Key outcomes from the 2024 Food and Farming Summit
Key outcomes from the 2024 Food and Farming Summit

Key outcomes from the 2024 Food and Farming Summit

Food security in the UK is ‘broadly stable’ but there is a need to boost UK production of fruit and vegetables, according to the UK’s first Food Security Index.

The index also highlights that there is a ‘longer-term risk from climate change’ and the exceptionally wet winter and spring of 2024 poses significant challenges to some domestic production.

The index was published to coincide with the second Food and Farming Summit, hosted by Prime Minister Rishi Sunak at Downing Street.

Key conclusions of the Index report include:

  • The UK produced most of the cereals, meat, dairy, and eggs that it consumed in 2022 (2023 figures will not be published until June 2024). However, it was less self-sufficient for vegetables (55%) and fruit (17%) due to climate, seasonality and consumer and producer choices.
  • The overall production to supply ratio, generally understood as a broad measure of national self-sufficiency, has not changed significantly since the 2000s. Cereals production is susceptible to year on year change due to extreme weather events. For example, in 2020 there was a 26% drop in production due to extreme bad weather, while 2022 saw an 8.5% increase. Reductions in the 2024 harvest are anticipated, particularly for wheat, due to recent wet weather and flooding.
  • Ten countries provided 69% of all UK food imports in 2023. The UK is reliant on specific countries for some key products such as Spain for citrus fruit, the Netherlands for tomatoes and India and Pakistan for rice.
  • In 2023, 69.7% of the UK’s land (17 million hectares) was used for agricultural production, a 2.3% decrease in UAA from 2022. Year-on-year land use change is typically in the range of 0.0% to 5.0%, so the scale of change seen in recent years is broadly within or close to what would be considered normal.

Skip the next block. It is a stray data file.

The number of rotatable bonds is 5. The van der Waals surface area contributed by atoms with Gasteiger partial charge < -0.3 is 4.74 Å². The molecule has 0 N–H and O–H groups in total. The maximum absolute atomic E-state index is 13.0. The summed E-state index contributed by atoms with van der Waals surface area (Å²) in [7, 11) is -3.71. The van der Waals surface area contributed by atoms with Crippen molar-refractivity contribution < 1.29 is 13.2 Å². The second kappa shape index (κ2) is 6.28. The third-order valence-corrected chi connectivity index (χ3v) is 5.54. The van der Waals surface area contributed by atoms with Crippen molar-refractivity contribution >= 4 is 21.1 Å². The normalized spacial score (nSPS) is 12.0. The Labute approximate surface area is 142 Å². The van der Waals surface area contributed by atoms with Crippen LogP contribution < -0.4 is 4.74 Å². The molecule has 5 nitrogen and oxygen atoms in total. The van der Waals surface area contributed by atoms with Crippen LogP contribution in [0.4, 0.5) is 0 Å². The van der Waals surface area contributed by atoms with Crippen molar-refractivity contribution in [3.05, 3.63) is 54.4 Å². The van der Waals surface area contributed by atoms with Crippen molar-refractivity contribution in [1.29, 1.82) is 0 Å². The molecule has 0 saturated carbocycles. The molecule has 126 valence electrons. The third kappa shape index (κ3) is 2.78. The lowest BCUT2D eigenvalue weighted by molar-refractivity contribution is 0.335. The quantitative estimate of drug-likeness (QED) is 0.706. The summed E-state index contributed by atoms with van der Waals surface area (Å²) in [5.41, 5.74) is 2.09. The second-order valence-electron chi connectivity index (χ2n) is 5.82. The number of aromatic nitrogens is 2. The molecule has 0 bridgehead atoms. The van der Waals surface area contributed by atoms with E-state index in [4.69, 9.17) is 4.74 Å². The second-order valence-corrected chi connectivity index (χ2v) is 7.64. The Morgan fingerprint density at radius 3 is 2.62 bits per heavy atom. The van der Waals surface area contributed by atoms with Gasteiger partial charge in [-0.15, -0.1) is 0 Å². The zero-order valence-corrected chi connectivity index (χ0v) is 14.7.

• The total area of cereal crops in the UK decreased by 2.7% between 2022 and 2023 to almost 3.1 million hectares. Horticultural crops land use decreased by 5.2% 2022 and accounted for 145,000 hectares of UAA in 2023.
  • Total factor productivity (TFP) is the ratio of inputs to outputs and is used as a measure of efficiency of production. TFP has grown at an annual average rate of 1.1% since the 1970s allowing the UK to produce the same amount of food with less inputs and over a reduced area of land. In 2022, TFP reached a high of 167.3 which means that the UK farming sector was at its most productive since records began.

Concern over the UK’s reliance on imported fruit and vegetables has prompted the government to roll out a new ‘blueprint’ to boost domestic production. It is not before time that the government has realised the fresh fruit and veg sectors are in need of special attention. Of the many challenges they face, the changing balance of risk and reward needs particular focus and it is hoped the actions the government is proposing will lead to an overall improvement to provide producers and investors with greater confidence. However, although the blueprint has said that current domestic production needs improving, it has not indicated by how much.

Highlights of the blueprint include:

  • Making £75 million available to support internal drainage boards (IDB), to accelerate recovery from the winter 2023 to 2024 storms and upgrade assets.
  • Rolling out a new £80m Horticulture Resilience and Growth offer to support growth, innovation, and environmental outcomes.   
  • A pledge to assess and consider the sector’s access to affordable and increasingly sustainable energy, with a secure supply of water. 
  • Provide funding to encourage adoption of bespoke packhouse automation to reduce the sector’s reliance on low-skilled migrant labour. 
  • Extending the Seasonal Worker visa route for another five years from 2025 to 2029. The number of visas available to the horticulture sector in 2025 will be set at 43,000.
  • A promise to shape the Sustainable Farming Incentive (SFI) and other grants in Defra’s programme to better meet the specific needs of the sector.
  • Review any outstanding planning barriers for the horticulture sector.
  • Consult on a Permitted Development Right for small scale, single on-farm wind turbines to help meet growers’ energy needs.
  • Explore how to better support long-term cold storage of crops so that more UK grown produce can be consumed out of season.

Other announcements made at the summit were £3 million towards supporting small and mobile abattoirs and confirmation that a Tenant Farming Commissioner for England will be appointed in the autumn.

The government is also making £72 million available for the Endemics Disease Scheme, which will help to eradicate a range of health conditions across cattle, pigs and sheep.

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